Guest opinion: Park City needs PacifiCorp to end its reliance on fossil fuels

Susan Rothman
Park City

With every passing day that brings little or no snow as we head into another winter here in Park City, I am reminded that the effects of climate change are happening now in Utah, from diminished snowpack and prolonged drought to record-breaking heat and more intense wildfires.

As a Park City resident, I am encouraged the city has set ambitious goals aiming for the community to reach net-zero carbon emissions by 2030. And as a member of the Park City Community Foundation’s board, I am heartened that the Community Foundation has created the Park City Climate Fund to provide resources to support our community’s goals for reducing the city’s carbon emissions that contribute to climate change.

Yet for Park City to truly have an impact in addressing climate change and to serve as a leader and model for other mountain town communities, we need to quickly reduce greenhouse gas emissions from the electricity sector across our state and region. It is therefore concerning that the long-term electricity resource plan that PacifiCorp (doing business as Rocky Mountain Power in Utah) filed in September falls short in reaching the timeline that scientists say is needed to reduce economy-wide emissions of the greenhouse gas pollution that causes climate change.

The global scientific consensus is clear: We must achieve net-zero emissions economy-wide by 2050 to avoid catastrophic climate disruption. Because proven and cost-effective technology already exists to reduce emissions from electricity generation, we must start with the power sector. If we can reduce emissions from electricity generation at least 80% by 2030 and be net-zero by 2035, we will have a chance to also successfully reduce emissions from other economic sectors, such as transportation, buildings, and industry.

PacifiCorp says it will add substantial amounts of renewable energy generation and reduce its greenhouse gas emissions 74% by 2030, and these steps are commendable. But PacifiCorp also plans to continue its fossil-fuel generation and coal plant operations past 2040.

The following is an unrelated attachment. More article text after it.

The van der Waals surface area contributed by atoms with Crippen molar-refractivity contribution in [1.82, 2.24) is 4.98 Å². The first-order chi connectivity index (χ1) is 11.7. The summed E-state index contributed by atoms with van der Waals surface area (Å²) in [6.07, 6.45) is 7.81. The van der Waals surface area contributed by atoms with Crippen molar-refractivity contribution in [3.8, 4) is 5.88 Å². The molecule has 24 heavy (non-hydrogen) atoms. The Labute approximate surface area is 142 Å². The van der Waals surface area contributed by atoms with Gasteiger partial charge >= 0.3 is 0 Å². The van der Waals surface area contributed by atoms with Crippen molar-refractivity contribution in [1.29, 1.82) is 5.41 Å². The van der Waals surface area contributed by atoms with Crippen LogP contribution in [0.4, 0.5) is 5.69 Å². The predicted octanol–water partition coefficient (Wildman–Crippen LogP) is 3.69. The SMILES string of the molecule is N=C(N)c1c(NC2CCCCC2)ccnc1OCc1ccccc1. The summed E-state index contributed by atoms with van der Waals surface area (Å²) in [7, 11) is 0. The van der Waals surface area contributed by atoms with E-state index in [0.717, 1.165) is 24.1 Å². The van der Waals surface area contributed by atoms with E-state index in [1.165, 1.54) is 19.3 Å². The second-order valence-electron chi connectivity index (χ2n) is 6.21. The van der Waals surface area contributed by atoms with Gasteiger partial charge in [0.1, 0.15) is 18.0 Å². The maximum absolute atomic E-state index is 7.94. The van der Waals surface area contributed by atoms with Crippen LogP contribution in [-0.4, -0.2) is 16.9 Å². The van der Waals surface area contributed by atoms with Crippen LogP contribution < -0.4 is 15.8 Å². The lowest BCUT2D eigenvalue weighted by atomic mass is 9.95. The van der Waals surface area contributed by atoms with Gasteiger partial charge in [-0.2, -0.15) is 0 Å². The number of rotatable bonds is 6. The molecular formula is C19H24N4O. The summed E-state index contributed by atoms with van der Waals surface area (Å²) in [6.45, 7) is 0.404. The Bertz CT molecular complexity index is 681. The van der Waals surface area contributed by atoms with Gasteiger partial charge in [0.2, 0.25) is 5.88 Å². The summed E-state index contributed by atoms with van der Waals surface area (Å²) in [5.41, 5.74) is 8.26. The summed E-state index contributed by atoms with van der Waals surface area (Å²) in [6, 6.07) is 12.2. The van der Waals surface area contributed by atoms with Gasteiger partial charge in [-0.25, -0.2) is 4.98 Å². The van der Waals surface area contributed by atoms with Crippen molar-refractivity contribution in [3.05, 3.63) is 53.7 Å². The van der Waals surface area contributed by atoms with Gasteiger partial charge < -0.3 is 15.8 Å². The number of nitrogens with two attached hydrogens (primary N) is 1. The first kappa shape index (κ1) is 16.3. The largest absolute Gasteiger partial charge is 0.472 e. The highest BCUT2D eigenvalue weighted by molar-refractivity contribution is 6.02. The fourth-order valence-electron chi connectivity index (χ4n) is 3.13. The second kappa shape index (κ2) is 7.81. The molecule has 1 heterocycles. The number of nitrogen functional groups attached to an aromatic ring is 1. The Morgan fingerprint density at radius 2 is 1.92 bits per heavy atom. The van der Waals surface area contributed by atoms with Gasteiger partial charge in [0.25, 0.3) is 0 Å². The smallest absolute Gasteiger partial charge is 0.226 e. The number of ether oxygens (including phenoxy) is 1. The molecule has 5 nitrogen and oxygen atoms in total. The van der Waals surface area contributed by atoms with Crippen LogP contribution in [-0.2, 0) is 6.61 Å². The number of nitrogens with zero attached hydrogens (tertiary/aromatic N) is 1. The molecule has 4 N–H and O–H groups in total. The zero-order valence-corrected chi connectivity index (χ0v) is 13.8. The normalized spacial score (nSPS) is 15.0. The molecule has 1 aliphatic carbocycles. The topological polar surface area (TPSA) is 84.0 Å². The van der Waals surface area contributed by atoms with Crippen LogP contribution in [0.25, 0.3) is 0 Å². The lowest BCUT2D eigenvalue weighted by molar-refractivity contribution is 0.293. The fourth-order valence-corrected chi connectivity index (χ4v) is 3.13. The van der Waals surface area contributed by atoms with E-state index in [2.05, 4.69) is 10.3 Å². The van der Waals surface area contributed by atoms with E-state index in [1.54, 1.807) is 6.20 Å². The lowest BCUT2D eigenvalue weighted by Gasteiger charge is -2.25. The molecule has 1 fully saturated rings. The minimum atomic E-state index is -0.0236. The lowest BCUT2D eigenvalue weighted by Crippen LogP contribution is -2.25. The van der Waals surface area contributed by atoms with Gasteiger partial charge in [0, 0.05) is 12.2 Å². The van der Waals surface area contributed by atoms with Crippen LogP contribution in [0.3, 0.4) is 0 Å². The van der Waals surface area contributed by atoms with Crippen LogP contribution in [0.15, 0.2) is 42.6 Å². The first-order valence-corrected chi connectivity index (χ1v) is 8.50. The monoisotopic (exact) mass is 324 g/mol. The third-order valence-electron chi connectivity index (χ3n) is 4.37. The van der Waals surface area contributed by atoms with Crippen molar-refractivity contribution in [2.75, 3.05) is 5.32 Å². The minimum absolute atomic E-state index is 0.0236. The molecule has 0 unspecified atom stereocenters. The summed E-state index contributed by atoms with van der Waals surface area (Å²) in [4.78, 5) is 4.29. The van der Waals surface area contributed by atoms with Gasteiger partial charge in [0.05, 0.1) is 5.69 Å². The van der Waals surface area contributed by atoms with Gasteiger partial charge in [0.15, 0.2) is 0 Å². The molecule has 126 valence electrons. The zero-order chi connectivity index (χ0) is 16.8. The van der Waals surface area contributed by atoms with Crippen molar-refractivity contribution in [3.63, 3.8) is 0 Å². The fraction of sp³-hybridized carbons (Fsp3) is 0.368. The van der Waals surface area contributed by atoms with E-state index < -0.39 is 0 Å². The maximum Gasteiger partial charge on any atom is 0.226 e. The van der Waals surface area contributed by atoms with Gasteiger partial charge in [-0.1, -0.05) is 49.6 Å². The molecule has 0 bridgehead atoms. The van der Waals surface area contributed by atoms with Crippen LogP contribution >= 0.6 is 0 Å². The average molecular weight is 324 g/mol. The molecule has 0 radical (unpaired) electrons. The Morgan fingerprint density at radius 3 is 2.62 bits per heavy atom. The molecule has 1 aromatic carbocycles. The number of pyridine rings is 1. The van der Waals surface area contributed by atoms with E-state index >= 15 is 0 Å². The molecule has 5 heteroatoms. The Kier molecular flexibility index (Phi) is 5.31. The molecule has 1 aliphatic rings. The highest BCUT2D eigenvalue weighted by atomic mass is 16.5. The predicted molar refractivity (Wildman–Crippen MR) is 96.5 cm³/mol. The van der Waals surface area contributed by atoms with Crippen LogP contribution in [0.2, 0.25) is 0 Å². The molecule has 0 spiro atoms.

In addition to climate risk, continued reliance on fossil fuels also creates financial risks. PacifiCorp will pass those risks on to its customers. These risks include increasing coal and natural gas prices, fuel price volatility, and costs associated with new climate-focused regulation. Regional haze compliance requirements from the U.S. Environmental Protection Agency also may create additional costs for PacifiCorp’s coal plants that would be passed along to ratepayers.

PacifiCorp serves customers in Washington, Oregon and California, in addition to Utah, Idaho and Wyoming, and I am aware that recent laws passed in Oregon and Washington require coal-fired power to be removed from electricity rates in those states no later than 2030. As a result, PacifiCorp may ask Utah, Idaho and Wyoming to take on additional operating, maintenance and potential reclamation costs and risks associated with its large fleet of coal power plants. Utah accounts for the largest share of PacifiCorp’s load, at 43%, and Utah regulators and policy makers will need to make important decisions about whether the state is willing to assume additional economic and environmental costs and risks of the long-lived coal plants across PacifiCorp’s system.

The Intergovernmental Panel on Climate Change, a group of global scientists, noted in its major report this past August that some of the devastating impacts of climate change cannot be averted, due to our decades of fossil-fuel use. But we still have a small window of time to take steps to avoid the worst impacts of the climate crisis and preserve the natural world we love, here in Park City and beyond. PacifiCorp should commit to do its part and end its fossil-fuel electricity generation by 2035, if not sooner.


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